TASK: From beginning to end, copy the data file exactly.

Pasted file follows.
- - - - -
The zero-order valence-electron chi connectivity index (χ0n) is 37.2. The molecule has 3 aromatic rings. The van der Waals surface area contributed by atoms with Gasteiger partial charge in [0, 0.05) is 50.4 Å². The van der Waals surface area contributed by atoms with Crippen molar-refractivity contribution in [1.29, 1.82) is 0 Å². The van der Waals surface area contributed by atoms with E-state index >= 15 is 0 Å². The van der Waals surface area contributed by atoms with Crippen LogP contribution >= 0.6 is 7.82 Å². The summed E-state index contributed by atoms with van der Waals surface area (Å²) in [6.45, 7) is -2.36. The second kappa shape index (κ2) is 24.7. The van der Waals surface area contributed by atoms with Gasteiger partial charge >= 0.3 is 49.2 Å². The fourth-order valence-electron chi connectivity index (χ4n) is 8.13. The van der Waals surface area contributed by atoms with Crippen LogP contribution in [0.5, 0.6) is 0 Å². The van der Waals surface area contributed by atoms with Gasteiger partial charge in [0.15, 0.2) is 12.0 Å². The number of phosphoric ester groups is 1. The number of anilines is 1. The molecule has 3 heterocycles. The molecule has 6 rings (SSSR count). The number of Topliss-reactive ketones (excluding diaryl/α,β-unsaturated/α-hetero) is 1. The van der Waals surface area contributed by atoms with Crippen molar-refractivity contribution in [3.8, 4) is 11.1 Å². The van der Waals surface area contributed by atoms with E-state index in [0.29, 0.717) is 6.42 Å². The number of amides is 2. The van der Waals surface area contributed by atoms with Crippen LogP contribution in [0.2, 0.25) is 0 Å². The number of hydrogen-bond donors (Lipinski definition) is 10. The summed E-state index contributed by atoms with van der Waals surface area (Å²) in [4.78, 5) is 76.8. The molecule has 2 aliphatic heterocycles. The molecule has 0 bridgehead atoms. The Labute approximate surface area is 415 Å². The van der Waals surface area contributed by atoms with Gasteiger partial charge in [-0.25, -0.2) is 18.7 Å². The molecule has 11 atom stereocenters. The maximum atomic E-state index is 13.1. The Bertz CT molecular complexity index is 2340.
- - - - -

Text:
The zero-order valence-electron chi connectivity index (χ0n) is 37.2. The molecule has 3 aromatic rings. The van der Waals surface area contributed by atoms with Gasteiger partial charge in [0, 0.05) is 50.4 Å². The van der Waals surface area contributed by atoms with Crippen molar-refractivity contribution in [1.29, 1.82) is 0 Å². The van der Waals surface area contributed by atoms with E-state index >= 15 is 0 Å². The van der Waals surface area contributed by atoms with Crippen LogP contribution >= 0.6 is 7.82 Å². The summed E-state index contributed by atoms with van der Waals surface area (Å²) in [6.45, 7) is -2.36. The second kappa shape index (κ2) is 24.7. The van der Waals surface area contributed by atoms with Gasteiger partial charge >= 0.3 is 49.2 Å². The fourth-order valence-electron chi connectivity index (χ4n) is 8.13. The van der Waals surface area contributed by atoms with Crippen LogP contribution in [0.5, 0.6) is 0 Å². The van der Waals surface area contributed by atoms with Gasteiger partial charge in [0.15, 0.2) is 12.0 Å². The number of phosphoric ester groups is 1. The number of anilines is 1. The molecule has 3 heterocycles. The molecule has 6 rings (SSSR count). The number of Topliss-reactive ketones (excluding diaryl/α,β-unsaturated/α-hetero) is 1. The van der Waals surface area contributed by atoms with Crippen molar-refractivity contribution in [3.8, 4) is 11.1 Å². The van der Waals surface area contributed by atoms with E-state index in [0.29, 0.717) is 6.42 Å². The number of amides is 2. The van der Waals surface area contributed by atoms with Crippen LogP contribution in [0.2, 0.25) is 0 Å². The number of hydrogen-bond donors (Lipinski definition) is 10. The summed E-state index contributed by atoms with van der Waals surface area (Å²) in [4.78, 5) is 76.8. The molecule has 2 aliphatic heterocycles. The molecule has 0 bridgehead atoms. The Labute approximate surface area is 415 Å². The van der Waals surface area contributed by atoms with Gasteiger partial charge in [-0.25, -0.2) is 18.7 Å². The molecule has 11 atom stereocenters. The maximum atomic E-state index is 13.1. The Bertz CT molecular complexity index is 2340.